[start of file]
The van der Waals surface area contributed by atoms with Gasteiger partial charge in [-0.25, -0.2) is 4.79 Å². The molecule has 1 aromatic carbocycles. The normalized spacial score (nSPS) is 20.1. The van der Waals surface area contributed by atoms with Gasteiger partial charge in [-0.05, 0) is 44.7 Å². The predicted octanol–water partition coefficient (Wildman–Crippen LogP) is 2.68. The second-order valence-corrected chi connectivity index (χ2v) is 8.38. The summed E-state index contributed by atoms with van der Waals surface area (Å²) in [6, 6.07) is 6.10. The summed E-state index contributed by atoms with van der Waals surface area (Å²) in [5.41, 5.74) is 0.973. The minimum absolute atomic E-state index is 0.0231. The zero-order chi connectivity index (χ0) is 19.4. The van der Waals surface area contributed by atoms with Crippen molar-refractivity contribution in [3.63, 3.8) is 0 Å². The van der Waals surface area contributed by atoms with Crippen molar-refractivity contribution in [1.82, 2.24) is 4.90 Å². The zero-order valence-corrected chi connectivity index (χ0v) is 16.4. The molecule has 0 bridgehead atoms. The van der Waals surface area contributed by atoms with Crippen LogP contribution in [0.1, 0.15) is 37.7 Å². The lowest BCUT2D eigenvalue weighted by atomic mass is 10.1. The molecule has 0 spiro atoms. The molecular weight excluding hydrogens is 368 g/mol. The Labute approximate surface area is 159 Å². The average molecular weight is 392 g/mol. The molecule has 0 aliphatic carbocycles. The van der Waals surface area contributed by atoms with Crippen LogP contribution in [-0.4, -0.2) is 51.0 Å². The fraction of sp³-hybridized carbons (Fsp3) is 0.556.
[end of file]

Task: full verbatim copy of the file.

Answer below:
The van der Waals surface area contributed by atoms with Gasteiger partial charge in [-0.25, -0.2) is 4.79 Å². The molecule has 1 aromatic carbocycles. The normalized spacial score (nSPS) is 20.1. The van der Waals surface area contributed by atoms with Gasteiger partial charge in [-0.05, 0) is 44.7 Å². The predicted octanol–water partition coefficient (Wildman–Crippen LogP) is 2.68. The second-order valence-corrected chi connectivity index (χ2v) is 8.38. The summed E-state index contributed by atoms with van der Waals surface area (Å²) in [6, 6.07) is 6.10. The summed E-state index contributed by atoms with van der Waals surface area (Å²) in [5.41, 5.74) is 0.973. The minimum absolute atomic E-state index is 0.0231. The zero-order chi connectivity index (χ0) is 19.4. The van der Waals surface area contributed by atoms with Crippen molar-refractivity contribution in [3.63, 3.8) is 0 Å². The van der Waals surface area contributed by atoms with Crippen molar-refractivity contribution in [1.82, 2.24) is 4.90 Å². The zero-order valence-corrected chi connectivity index (χ0v) is 16.4. The molecule has 0 bridgehead atoms. The van der Waals surface area contributed by atoms with Crippen LogP contribution in [0.1, 0.15) is 37.7 Å². The lowest BCUT2D eigenvalue weighted by atomic mass is 10.1. The molecule has 0 spiro atoms. The molecular weight excluding hydrogens is 368 g/mol. The Labute approximate surface area is 159 Å². The average molecular weight is 392 g/mol. The molecule has 0 aliphatic carbocycles. The van der Waals surface area contributed by atoms with Crippen LogP contribution in [-0.4, -0.2) is 51.0 Å². The fraction of sp³-hybridized carbons (Fsp3) is 0.556.